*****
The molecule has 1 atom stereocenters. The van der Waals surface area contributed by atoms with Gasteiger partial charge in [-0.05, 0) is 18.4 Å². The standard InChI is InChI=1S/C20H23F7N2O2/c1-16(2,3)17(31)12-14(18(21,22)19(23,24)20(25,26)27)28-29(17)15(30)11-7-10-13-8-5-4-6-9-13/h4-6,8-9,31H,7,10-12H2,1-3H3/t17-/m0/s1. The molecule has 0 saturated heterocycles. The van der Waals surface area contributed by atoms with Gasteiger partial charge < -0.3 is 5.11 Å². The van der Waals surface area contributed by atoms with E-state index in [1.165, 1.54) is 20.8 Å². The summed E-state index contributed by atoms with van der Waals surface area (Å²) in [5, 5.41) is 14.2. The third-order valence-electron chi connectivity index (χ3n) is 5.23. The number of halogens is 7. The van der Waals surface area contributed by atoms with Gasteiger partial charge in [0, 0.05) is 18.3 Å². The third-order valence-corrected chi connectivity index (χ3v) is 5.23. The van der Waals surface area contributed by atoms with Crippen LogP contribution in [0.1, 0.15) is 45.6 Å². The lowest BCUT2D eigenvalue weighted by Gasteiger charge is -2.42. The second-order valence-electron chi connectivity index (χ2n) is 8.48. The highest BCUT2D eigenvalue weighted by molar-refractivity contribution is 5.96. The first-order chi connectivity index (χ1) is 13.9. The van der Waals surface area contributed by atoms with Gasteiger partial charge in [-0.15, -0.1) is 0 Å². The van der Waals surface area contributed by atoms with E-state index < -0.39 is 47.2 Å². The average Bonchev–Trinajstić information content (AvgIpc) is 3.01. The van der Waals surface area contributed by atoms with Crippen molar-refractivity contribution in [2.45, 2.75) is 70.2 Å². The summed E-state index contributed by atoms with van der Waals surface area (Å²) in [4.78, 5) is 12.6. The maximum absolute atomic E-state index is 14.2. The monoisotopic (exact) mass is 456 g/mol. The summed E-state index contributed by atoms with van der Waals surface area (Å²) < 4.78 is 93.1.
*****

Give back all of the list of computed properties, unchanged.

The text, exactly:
The molecule has 1 atom stereocenters. The van der Waals surface area contributed by atoms with Gasteiger partial charge in [-0.05, 0) is 18.4 Å². The standard InChI is InChI=1S/C20H23F7N2O2/c1-16(2,3)17(31)12-14(18(21,22)19(23,24)20(25,26)27)28-29(17)15(30)11-7-10-13-8-5-4-6-9-13/h4-6,8-9,31H,7,10-12H2,1-3H3/t17-/m0/s1. The molecule has 0 saturated heterocycles. The van der Waals surface area contributed by atoms with Gasteiger partial charge < -0.3 is 5.11 Å². The van der Waals surface area contributed by atoms with E-state index in [1.165, 1.54) is 20.8 Å². The summed E-state index contributed by atoms with van der Waals surface area (Å²) in [5, 5.41) is 14.2. The third-order valence-electron chi connectivity index (χ3n) is 5.23. The number of halogens is 7. The van der Waals surface area contributed by atoms with Gasteiger partial charge in [0, 0.05) is 18.3 Å². The third-order valence-corrected chi connectivity index (χ3v) is 5.23. The van der Waals surface area contributed by atoms with Crippen LogP contribution in [0.1, 0.15) is 45.6 Å². The lowest BCUT2D eigenvalue weighted by Gasteiger charge is -2.42. The second-order valence-electron chi connectivity index (χ2n) is 8.48. The highest BCUT2D eigenvalue weighted by molar-refractivity contribution is 5.96. The first-order chi connectivity index (χ1) is 13.9. The van der Waals surface area contributed by atoms with Gasteiger partial charge in [-0.15, -0.1) is 0 Å². The van der Waals surface area contributed by atoms with E-state index < -0.39 is 47.2 Å². The average Bonchev–Trinajstić information content (AvgIpc) is 3.01. The van der Waals surface area contributed by atoms with Crippen molar-refractivity contribution in [2.45, 2.75) is 70.2 Å². The summed E-state index contributed by atoms with van der Waals surface area (Å²) in [4.78, 5) is 12.6. The maximum absolute atomic E-state index is 14.2. The monoisotopic (exact) mass is 456 g/mol. The summed E-state index contributed by atoms with van der Waals surface area (Å²) < 4.78 is 93.1.